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Oil Spill Reaches From Galveston Bay to Gulf After Collision

A weekend oil spill in the Houston Shipping Channel left one of “the nation’s busiest seaports” closed for at least part of the day today. The spill was caused by the collision of a ship with a barge and dumped as much as 168,000 gallons of oil into the water. The capacity of the barge, the Summer Wind, was close to 900,000 gallons; only about a fifth of the barge’s oil cargo was spilled into the water after the wreck.

Today is the anniversary of the Exxon Valdez oil spill off the coast of Alaska. Eleven million gallons of oil spilled into the water during that offshore disaster. Just four years ago, 210 million gallons of oil spilled into the Gulf of Mexico after the BP Deep Horizon rig disaster.

The cleanup for both the Exxon and the BP spills are ongoing; cleanup from this weekend’s spill is likely to last for some time as well. Because of wind and tidal action, the oil is contaminating waters in the Gulf of Mexico, rather than staying in the shipping channel and Galveston Bay area.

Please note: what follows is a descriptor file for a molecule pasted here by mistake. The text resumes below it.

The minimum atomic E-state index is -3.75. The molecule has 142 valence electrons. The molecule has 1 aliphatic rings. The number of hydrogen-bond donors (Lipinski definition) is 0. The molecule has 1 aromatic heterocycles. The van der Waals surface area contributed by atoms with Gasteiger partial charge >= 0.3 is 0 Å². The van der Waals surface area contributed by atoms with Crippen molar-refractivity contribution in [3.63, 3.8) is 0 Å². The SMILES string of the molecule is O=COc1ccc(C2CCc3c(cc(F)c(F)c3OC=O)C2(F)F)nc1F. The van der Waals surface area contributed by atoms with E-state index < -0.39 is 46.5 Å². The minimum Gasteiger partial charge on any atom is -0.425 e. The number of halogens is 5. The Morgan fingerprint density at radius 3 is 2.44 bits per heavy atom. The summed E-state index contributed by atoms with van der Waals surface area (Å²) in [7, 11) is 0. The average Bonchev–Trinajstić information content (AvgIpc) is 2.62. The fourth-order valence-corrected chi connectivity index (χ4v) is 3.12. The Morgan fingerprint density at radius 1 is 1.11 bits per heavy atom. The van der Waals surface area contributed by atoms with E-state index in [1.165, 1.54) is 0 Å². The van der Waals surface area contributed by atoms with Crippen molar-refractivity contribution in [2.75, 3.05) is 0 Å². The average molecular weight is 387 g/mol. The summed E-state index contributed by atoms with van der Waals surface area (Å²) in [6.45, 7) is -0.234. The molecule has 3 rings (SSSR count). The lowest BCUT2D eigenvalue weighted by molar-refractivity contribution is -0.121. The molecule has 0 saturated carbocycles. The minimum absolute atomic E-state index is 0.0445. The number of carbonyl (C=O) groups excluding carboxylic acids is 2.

The barge involved was being towed by the Miss Susan, a vessel that has been involved in 13 incidents including two collisions, according to the Coast Guard, in the last 10 years.

The fallout from the collision and resulting oil spill has yet to truly be measured. The environmental damage will likely be substantial. According to the Houston Audubon Society, at least 60 birds have been found covered in oil. Cruise ships scheduled to come to port have been delayed. Fishing trips were cancelled and ferry service to Bolivar Island was shut down after the oil spill.

The Coast Guard has advised that people avoid contact with the spilled oil, but no health advisories have been issued.

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